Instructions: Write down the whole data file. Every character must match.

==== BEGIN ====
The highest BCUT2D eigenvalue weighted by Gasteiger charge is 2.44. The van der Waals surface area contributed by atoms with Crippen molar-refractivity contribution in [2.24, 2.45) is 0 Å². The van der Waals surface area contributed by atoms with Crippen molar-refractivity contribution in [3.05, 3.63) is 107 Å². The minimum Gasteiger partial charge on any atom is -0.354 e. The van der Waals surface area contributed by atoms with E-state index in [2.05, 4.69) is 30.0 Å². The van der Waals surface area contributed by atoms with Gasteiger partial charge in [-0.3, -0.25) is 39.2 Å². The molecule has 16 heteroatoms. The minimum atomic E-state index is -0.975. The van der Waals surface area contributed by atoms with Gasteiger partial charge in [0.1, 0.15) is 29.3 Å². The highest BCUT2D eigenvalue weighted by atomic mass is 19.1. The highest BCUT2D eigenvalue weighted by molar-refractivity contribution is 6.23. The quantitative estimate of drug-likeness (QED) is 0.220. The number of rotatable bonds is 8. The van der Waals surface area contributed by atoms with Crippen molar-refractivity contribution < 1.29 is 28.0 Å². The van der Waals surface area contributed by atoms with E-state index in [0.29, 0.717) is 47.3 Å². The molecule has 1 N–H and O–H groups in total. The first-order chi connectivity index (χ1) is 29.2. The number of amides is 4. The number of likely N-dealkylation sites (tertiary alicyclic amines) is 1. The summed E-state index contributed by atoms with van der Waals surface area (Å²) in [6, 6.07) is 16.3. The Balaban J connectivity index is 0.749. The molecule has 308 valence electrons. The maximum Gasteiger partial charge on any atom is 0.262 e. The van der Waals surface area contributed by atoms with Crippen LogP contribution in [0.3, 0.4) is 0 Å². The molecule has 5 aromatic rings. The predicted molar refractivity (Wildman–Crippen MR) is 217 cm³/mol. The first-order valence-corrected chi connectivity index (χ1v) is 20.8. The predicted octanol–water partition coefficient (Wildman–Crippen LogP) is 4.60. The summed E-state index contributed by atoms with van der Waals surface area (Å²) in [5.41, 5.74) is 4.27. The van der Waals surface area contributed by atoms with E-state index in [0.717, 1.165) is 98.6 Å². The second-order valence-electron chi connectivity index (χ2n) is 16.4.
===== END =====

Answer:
The highest BCUT2D eigenvalue weighted by Gasteiger charge is 2.44. The van der Waals surface area contributed by atoms with Crippen molar-refractivity contribution in [2.24, 2.45) is 0 Å². The van der Waals surface area contributed by atoms with Crippen molar-refractivity contribution in [3.05, 3.63) is 107 Å². The minimum Gasteiger partial charge on any atom is -0.354 e. The van der Waals surface area contributed by atoms with E-state index in [2.05, 4.69) is 30.0 Å². The van der Waals surface area contributed by atoms with Gasteiger partial charge in [-0.3, -0.25) is 39.2 Å². The molecule has 16 heteroatoms. The minimum atomic E-state index is -0.975. The van der Waals surface area contributed by atoms with Gasteiger partial charge in [0.1, 0.15) is 29.3 Å². The highest BCUT2D eigenvalue weighted by atomic mass is 19.1. The highest BCUT2D eigenvalue weighted by molar-refractivity contribution is 6.23. The quantitative estimate of drug-likeness (QED) is 0.220. The number of rotatable bonds is 8. The van der Waals surface area contributed by atoms with Crippen molar-refractivity contribution < 1.29 is 28.0 Å². The van der Waals surface area contributed by atoms with E-state index in [0.29, 0.717) is 47.3 Å². The molecule has 1 N–H and O–H groups in total. The first-order chi connectivity index (χ1) is 29.2. The number of amides is 4. The number of likely N-dealkylation sites (tertiary alicyclic amines) is 1. The summed E-state index contributed by atoms with van der Waals surface area (Å²) in [6, 6.07) is 16.3. The Balaban J connectivity index is 0.749. The molecule has 308 valence electrons. The maximum Gasteiger partial charge on any atom is 0.262 e. The van der Waals surface area contributed by atoms with Crippen LogP contribution in [0.3, 0.4) is 0 Å². The molecule has 5 aromatic rings. The predicted molar refractivity (Wildman–Crippen MR) is 217 cm³/mol. The first-order valence-corrected chi connectivity index (χ1v) is 20.8. The predicted octanol–water partition coefficient (Wildman–Crippen LogP) is 4.60. The summed E-state index contributed by atoms with van der Waals surface area (Å²) in [5.41, 5.74) is 4.27. The van der Waals surface area contributed by atoms with E-state index in [0.717, 1.165) is 98.6 Å². The second-order valence-electron chi connectivity index (χ2n) is 16.4.